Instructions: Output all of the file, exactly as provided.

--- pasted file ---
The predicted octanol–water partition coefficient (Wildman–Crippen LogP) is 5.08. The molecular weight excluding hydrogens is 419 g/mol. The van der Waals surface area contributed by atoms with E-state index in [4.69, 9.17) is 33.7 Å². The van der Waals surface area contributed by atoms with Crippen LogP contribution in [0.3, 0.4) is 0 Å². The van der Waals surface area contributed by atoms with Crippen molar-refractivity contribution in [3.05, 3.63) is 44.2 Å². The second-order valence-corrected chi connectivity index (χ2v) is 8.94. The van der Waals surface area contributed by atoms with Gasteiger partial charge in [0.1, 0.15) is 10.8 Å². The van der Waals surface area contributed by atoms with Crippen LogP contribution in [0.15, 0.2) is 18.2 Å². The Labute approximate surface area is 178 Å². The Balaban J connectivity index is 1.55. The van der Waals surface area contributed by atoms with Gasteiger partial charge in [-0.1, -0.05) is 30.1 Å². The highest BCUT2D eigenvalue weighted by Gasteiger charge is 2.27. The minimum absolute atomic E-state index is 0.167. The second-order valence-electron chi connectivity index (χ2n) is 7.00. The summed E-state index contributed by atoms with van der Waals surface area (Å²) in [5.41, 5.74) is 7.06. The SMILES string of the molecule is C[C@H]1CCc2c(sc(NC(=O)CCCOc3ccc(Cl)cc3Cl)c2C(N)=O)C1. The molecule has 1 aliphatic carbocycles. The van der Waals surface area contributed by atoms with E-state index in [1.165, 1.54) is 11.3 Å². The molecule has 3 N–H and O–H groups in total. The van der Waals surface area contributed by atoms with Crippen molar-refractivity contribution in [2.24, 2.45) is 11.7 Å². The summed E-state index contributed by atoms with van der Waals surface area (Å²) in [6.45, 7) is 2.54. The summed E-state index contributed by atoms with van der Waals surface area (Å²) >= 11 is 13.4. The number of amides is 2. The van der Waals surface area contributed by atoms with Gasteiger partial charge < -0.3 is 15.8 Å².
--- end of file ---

The predicted octanol–water partition coefficient (Wildman–Crippen LogP) is 5.08. The molecular weight excluding hydrogens is 419 g/mol. The van der Waals surface area contributed by atoms with E-state index in [4.69, 9.17) is 33.7 Å². The van der Waals surface area contributed by atoms with Crippen LogP contribution in [0.3, 0.4) is 0 Å². The van der Waals surface area contributed by atoms with Crippen molar-refractivity contribution in [3.05, 3.63) is 44.2 Å². The second-order valence-corrected chi connectivity index (χ2v) is 8.94. The van der Waals surface area contributed by atoms with Gasteiger partial charge in [0.1, 0.15) is 10.8 Å². The van der Waals surface area contributed by atoms with Crippen LogP contribution in [0.15, 0.2) is 18.2 Å². The Labute approximate surface area is 178 Å². The Balaban J connectivity index is 1.55. The van der Waals surface area contributed by atoms with Gasteiger partial charge in [-0.1, -0.05) is 30.1 Å². The highest BCUT2D eigenvalue weighted by Gasteiger charge is 2.27. The minimum absolute atomic E-state index is 0.167. The second-order valence-electron chi connectivity index (χ2n) is 7.00. The summed E-state index contributed by atoms with van der Waals surface area (Å²) in [5.41, 5.74) is 7.06. The SMILES string of the molecule is C[C@H]1CCc2c(sc(NC(=O)CCCOc3ccc(Cl)cc3Cl)c2C(N)=O)C1. The molecule has 1 aliphatic carbocycles. The van der Waals surface area contributed by atoms with E-state index in [1.165, 1.54) is 11.3 Å². The molecule has 3 N–H and O–H groups in total. The van der Waals surface area contributed by atoms with Crippen molar-refractivity contribution in [2.24, 2.45) is 11.7 Å². The summed E-state index contributed by atoms with van der Waals surface area (Å²) in [6.45, 7) is 2.54. The summed E-state index contributed by atoms with van der Waals surface area (Å²) >= 11 is 13.4. The number of amides is 2. The van der Waals surface area contributed by atoms with Gasteiger partial charge < -0.3 is 15.8 Å².